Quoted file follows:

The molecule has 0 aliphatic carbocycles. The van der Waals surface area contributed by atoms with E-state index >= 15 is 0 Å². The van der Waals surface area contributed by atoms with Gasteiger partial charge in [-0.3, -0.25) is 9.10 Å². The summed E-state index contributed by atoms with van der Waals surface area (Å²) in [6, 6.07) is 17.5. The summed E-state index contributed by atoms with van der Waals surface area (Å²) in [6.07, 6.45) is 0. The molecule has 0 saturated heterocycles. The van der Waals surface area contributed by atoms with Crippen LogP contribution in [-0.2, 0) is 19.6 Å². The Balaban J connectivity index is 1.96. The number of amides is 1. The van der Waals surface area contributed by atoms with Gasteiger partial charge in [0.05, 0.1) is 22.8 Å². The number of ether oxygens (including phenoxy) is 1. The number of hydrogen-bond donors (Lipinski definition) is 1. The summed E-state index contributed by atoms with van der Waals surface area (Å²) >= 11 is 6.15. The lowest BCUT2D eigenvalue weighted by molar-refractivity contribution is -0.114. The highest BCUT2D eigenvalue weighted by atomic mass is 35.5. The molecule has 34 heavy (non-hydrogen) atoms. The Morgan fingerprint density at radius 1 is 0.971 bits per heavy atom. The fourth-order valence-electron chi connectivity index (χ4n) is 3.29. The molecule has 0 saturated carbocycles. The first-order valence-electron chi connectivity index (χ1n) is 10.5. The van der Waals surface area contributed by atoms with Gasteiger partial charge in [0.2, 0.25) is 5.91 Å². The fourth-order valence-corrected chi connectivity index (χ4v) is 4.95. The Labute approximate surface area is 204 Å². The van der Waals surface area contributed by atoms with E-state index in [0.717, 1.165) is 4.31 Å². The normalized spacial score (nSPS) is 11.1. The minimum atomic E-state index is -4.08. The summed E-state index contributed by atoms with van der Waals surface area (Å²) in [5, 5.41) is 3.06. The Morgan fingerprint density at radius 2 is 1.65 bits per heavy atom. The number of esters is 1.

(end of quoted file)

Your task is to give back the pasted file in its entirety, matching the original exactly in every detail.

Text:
The molecule has 0 aliphatic carbocycles. The van der Waals surface area contributed by atoms with E-state index >= 15 is 0 Å². The van der Waals surface area contributed by atoms with Gasteiger partial charge in [-0.3, -0.25) is 9.10 Å². The summed E-state index contributed by atoms with van der Waals surface area (Å²) in [6, 6.07) is 17.5. The summed E-state index contributed by atoms with van der Waals surface area (Å²) in [6.07, 6.45) is 0. The molecule has 0 saturated heterocycles. The van der Waals surface area contributed by atoms with Crippen LogP contribution in [-0.2, 0) is 19.6 Å². The Balaban J connectivity index is 1.96. The number of amides is 1. The van der Waals surface area contributed by atoms with Gasteiger partial charge in [0.05, 0.1) is 22.8 Å². The number of ether oxygens (including phenoxy) is 1. The number of hydrogen-bond donors (Lipinski definition) is 1. The summed E-state index contributed by atoms with van der Waals surface area (Å²) >= 11 is 6.15. The lowest BCUT2D eigenvalue weighted by molar-refractivity contribution is -0.114. The highest BCUT2D eigenvalue weighted by atomic mass is 35.5. The molecule has 34 heavy (non-hydrogen) atoms. The Morgan fingerprint density at radius 1 is 0.971 bits per heavy atom. The fourth-order valence-electron chi connectivity index (χ4n) is 3.29. The molecule has 0 saturated carbocycles. The first-order valence-electron chi connectivity index (χ1n) is 10.5. The van der Waals surface area contributed by atoms with Gasteiger partial charge in [0.2, 0.25) is 5.91 Å². The fourth-order valence-corrected chi connectivity index (χ4v) is 4.95. The Labute approximate surface area is 204 Å². The van der Waals surface area contributed by atoms with E-state index in [0.717, 1.165) is 4.31 Å². The normalized spacial score (nSPS) is 11.1. The minimum atomic E-state index is -4.08. The summed E-state index contributed by atoms with van der Waals surface area (Å²) in [5, 5.41) is 3.06. The Morgan fingerprint density at radius 2 is 1.65 bits per heavy atom. The number of esters is 1.